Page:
By Amelia Harrington
Laure Astourian, French film scholar and previous winner of the Walter J. Jensen Fellowship, has been awarded the 2016 Mary Isabel Sibley Fellowship in French Studies. Having recently completed her PhD at Columbia University, Astourian is preparing a book manuscript based on her dissertation, “Outside the Metropolitan Frame: The Nouvelle Vague and the Foreign, 1954-1968.”
“Having recently defended my dissertation, I find myself once again at the early stages of a long-term project,” she explains. “The support of Phi Beta Kappa and the Sibley Fellowship Committee is extremely motivating.” The Fellowship’s $20,000 stipend will allow her to concentrate exclusively on her writing and to continue vital archival research in France.
Astourian’s love for cinema emerged at an early age. She voraciously watched films (especially French films) as a teenager, renting several each week. Then, she recalls, “as an undergraduate at UC Berkeley, I worked as a ticket-seller and usher at the Pacific Film Archive, choosing my hours based on the films I wanted to see.” She notes that working at the Pacific Film Archive was “as much a part of [her] film education as taking film studies courses.” When Astourian earned her dual Bachelor of Arts in French and Film Studies she graduated with high distinction, becoming a member of Phi Beta Kappa in 2008.
The same keen interest in film that she had in high school and as an undergraduate fuels her current work, and Phi Beta Kappa played, and continues to play, a critical role in cultivating her ambition. The Jensen Fellowship, which she was awarded in 2012, allowed her to undertake archival research in the early stages of developing her dissertation. She was able to connect her two passions, literature and film, in a way she did not expect.
“The time I spent in Paris as a Jensen Fellow led me to develop a third academic interest, cultural history, which served to ‘gel’ the [other] two,” Astourian recalls. “I became more attuned to the context—social, political, historical—within which works were produced, promoted, and received. In the past, I privileged close reading (which I still consider extremely important); now I am equally attentive to the genesis of works and to the context of their production.”
Astourian’s research concerns an area of French cinema largely unexplored. Until now, Nouvelle Vague, or New Wave, filmmakers have been known primarily for their treatment of film as an art form, emphasizing aesthetics over politics. In her dissertation, she challenges this paradigm, exploring the ways Nouvelle Vague filmmakers, including Jean-Luc Godard, Alain Resnais, Jean Rouch, and Agnès Varda, engaged with the evolving politics of the time. Through close study of film and its surrounding criticism, Astourian demonstrates that the films of the Nouvelle Vague are in fact characterized by a complex relationship between an inward and outward gaze: inward, toward metropolitan France and especially Parisian life, and outward, to the changing international landscape. This duality, she claims, is the expressive manifestation of a shifting French national identity.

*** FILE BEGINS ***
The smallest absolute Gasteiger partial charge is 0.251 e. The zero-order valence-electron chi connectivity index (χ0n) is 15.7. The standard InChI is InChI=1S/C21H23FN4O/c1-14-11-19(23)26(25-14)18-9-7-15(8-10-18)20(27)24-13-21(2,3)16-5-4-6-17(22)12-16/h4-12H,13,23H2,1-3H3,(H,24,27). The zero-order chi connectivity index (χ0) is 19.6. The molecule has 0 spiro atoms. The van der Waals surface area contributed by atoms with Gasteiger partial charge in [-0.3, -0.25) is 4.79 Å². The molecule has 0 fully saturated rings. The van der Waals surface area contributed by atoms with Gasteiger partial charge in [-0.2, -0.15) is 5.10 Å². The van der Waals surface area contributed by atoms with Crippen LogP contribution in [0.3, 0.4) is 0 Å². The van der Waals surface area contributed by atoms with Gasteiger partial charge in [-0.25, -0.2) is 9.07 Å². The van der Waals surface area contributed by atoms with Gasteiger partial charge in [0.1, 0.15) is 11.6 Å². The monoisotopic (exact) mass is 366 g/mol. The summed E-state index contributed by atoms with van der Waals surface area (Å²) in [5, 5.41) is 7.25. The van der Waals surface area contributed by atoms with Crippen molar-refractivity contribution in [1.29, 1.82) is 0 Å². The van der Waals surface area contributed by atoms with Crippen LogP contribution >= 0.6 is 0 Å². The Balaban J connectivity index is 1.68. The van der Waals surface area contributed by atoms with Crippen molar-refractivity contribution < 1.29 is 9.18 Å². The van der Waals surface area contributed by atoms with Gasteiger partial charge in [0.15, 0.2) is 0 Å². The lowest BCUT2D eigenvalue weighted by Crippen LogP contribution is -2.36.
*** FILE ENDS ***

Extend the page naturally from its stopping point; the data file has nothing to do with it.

In the late 1950s and early 1960s, France experienced a period of transformation. French colonialism was slowly dismantled as two French colonies, Indochina and Algeria, fought for independence. As the United States rose to the status of a world power, the international balance of power was altered, with France’s influence diminishing over time. Astourian’s dissertation shows how these dynamic national, colonial, and international shifts are reflected in films of the Nouvelle Vague.
Astourian will continue her archival research at the Bibliothèque du film and the Bibliothèque nationale de France in Paris, the Institut Mémoires de l’édition contemporaine in Caen, and the CNC French Film Archives in Bois d’Arcy. By consulting screenplays, letters, film reviews, and promotional materials, she plans to “build an image of the context in which [Nouvelle Vague] films were made,” and “situate them and their reception in the framework of intellectual and cultural history,” she asserts. The archives are useful for adding “texture and detail” to her argument, she explains, but they also present a unique opportunity for Astourian to interact physically with her subject, which provides powerful inspiration.
“Handling fragile bits of newspaper reviews and invitations to openings at the Cinémathèque Française also gives me a strong sense of the time, place, and spirit in which these films were made,” she reflects. “It’s as if I were touching history.” The act of archival research is, for Astourian, “akin to a philosophy of life.”
“It means understanding and accepting that we can never really know or understand everything, but we can still create something original out of the fragments that we do have,” Astourian explains. “Of course, with intellectual agency and creativity comes responsibility, which is why close reading is so important. It forces us to anchor our claims in evidence; in other words, it keeps us in line!”
Amelia Harrington is a junior at Randolph College majoring in English literature and dabbling in everything else. Randolph College is home to the Delta of Virginia Chapter of Phi Beta Kappa.